After having watched so many teen-fronted series breathlessly escalate into exceptional amounts of violence, sex, and drug use, Reservation Dogs is a welcome respite. The lived-in, slightly surrealist FX comedy series (airing on Hulu) is a low-fi exploration of an Indigenous community in Oklahoma, whose leads shuffle around the “rez” among other misfits and sundries, and stumble into a variety of adventures that range from stealing a chip van to dealing with a snarky and overworked healthcare system.
FX has found its niche in telling close-up, intimate stories extremely well, and Reservation Dogs is no exception. It focuses on four friends—Bear (D’Pharoah Woon-A-Tai), Elora (Devery Jacobs), Willie Jack (Paulina Alexis), and Cheese (Lane Factor)—who accidentally form an unofficial “gang” dubbed the “reservation bandits,” because of their penchant for light crime. Their hope is to get enough money to get to California, an ideal that’s always just out reach. Mainly they just want to get out of their town, whose general, suffocating existence they blame for killing their friend Daniel the previous year. It’s an incident that is neither explained nor dwelled upon, but one nevertheless deeply felt by each of them.
FX has touted Reservation Dogs, created by Sterlin Harjo and Taika Waititi, as revolutionary. In many ways it is; it features an all-Indigenous writers room, for one. But the show makes its boldest statement by not feeling like it’s making a statement at all. It’s an easy-going show, foul and funny, specific and accessible. It’s not about the kids being noble heroes or crime-loving villains; they’re just people. But they are also Indigenous people, which does mean something, and is all-too-rare to see on television—especially portrayed in such a wonderfully casual way.
The series also acknowledges and lampoons native stereotypes, including Bear being given a disappointing spirit guide every time he gets knocked out (which is a fair and somewhat concerning amount). The warrior who appears to him is largely a goof, one who proudly says he was at the Battle of Little Bighorn, but didn’t get to see much because his horse tripped on a gopher hole and squashed him.
Reservation Dogs has a lot of sly humor like this; it’s rarely laugh-out-loud funny, but it crackles with mirth. In an exchange between the town’s dopey sheriff (played by Zahn McClarnon, who finally gets to exercise his comedic chops) and Bear—who is buying a Coke from a vending machine—McClarnon’s character asserts, “That’s the white man’s bullet, yo. Sugar, invented to defeat us because they knew we had a sweet tooth. We’re still fighting that chemical warfare, and you’re funding it.” Bear asks him what he’s getting, and he replies, “Energy drink. It’s natural, made of energy.”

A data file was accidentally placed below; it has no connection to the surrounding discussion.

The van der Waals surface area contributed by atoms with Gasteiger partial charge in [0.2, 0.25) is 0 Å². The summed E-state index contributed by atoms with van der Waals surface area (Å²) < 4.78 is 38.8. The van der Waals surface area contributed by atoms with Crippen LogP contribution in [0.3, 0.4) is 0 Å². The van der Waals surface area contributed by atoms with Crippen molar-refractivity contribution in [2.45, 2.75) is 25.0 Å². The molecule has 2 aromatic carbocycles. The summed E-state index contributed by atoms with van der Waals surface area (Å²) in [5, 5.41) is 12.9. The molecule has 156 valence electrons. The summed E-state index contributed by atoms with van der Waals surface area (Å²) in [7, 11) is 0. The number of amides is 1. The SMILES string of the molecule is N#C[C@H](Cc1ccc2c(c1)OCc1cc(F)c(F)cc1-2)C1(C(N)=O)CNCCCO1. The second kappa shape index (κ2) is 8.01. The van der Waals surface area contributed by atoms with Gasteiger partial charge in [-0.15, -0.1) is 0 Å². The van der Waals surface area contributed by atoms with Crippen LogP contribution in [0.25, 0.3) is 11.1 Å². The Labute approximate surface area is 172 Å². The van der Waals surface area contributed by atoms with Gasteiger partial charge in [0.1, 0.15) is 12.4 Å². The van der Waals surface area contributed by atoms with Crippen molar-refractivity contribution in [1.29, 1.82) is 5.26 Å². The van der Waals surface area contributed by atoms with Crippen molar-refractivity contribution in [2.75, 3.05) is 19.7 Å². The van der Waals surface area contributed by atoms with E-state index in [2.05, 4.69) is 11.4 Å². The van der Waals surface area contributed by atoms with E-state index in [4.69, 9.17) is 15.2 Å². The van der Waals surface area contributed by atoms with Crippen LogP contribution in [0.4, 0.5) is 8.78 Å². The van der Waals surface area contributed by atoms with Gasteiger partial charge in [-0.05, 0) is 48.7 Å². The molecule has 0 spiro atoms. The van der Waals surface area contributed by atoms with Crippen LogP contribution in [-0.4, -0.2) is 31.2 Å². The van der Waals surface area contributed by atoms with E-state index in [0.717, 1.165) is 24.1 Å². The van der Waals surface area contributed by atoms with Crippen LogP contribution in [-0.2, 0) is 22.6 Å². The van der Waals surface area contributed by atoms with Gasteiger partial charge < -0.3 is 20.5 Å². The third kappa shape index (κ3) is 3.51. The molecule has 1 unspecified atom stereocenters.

Each episode of the four available for review are essentially vignettes that highlight rez life for this particular community, doing so with a warmth that’s unexpected after its heist-focused beginnings, which introduced a gang of meth heads as well as a new rival “gang” of teens. (“They can’t decide if they’re Blood or Crips. Maybe Blips.” “Or Crud, hey!”) But the show doesn’t just play these moments for laughs, joyously filmed and reference-filled as they may be. In a later episode, Elora is approached by the other gang’s female leader who suggests she’s too serious for her current group of friends and should join up with her. She initially laughs it off, but later takes it to heart. If she really wants to get out of here, she needs a real plan.
A show like this lives or dies on the chemistry of its cast, and Reservation Dogs has talent in spades. Not only are its leads believable as friends (and actual Young People!) but the inspired use of real-life rappers LiL Mike & Funny Bone alongside veterans like McClarnon makes the show’s world feel genuine and grounded, even in its more comedically-augmented moments.
But more than anything, Reservation Dogs is a perfect summer series, one that takes places on languid afternoons and moves at an unhurried pace. The kids make plans, scrounge for food, wander around, get into fights. They don’t talk or act like adults, and they’re not beaten down by cynicism. They have hopes and dreams, a love for family, an un-ironic embrace of community, and make a lot of silly mistakes. To say there is an innocence or even wholesomeness to Reservation Dogs would not be to quite hit the mark on how casually crass the show can be (it is ultimately a comedy for adults); but like its leads, it has a good heart. The friends are trying their best and hold each other close, even as they rib one another for their choices. It’s this balance that the show gets so right; not overly precious nor incredibly vulgar, just truth with an edge. Or as they would say, “Love ya, bitch.”
Reservation Dogs premieres Monday, August 9th on Hulu (as part of the FX on Hulu partnership).
Allison Keene is the TV Editor of Paste Magazine. For more television talk, pop culture chat and general japery, you can follow her @keeneTV
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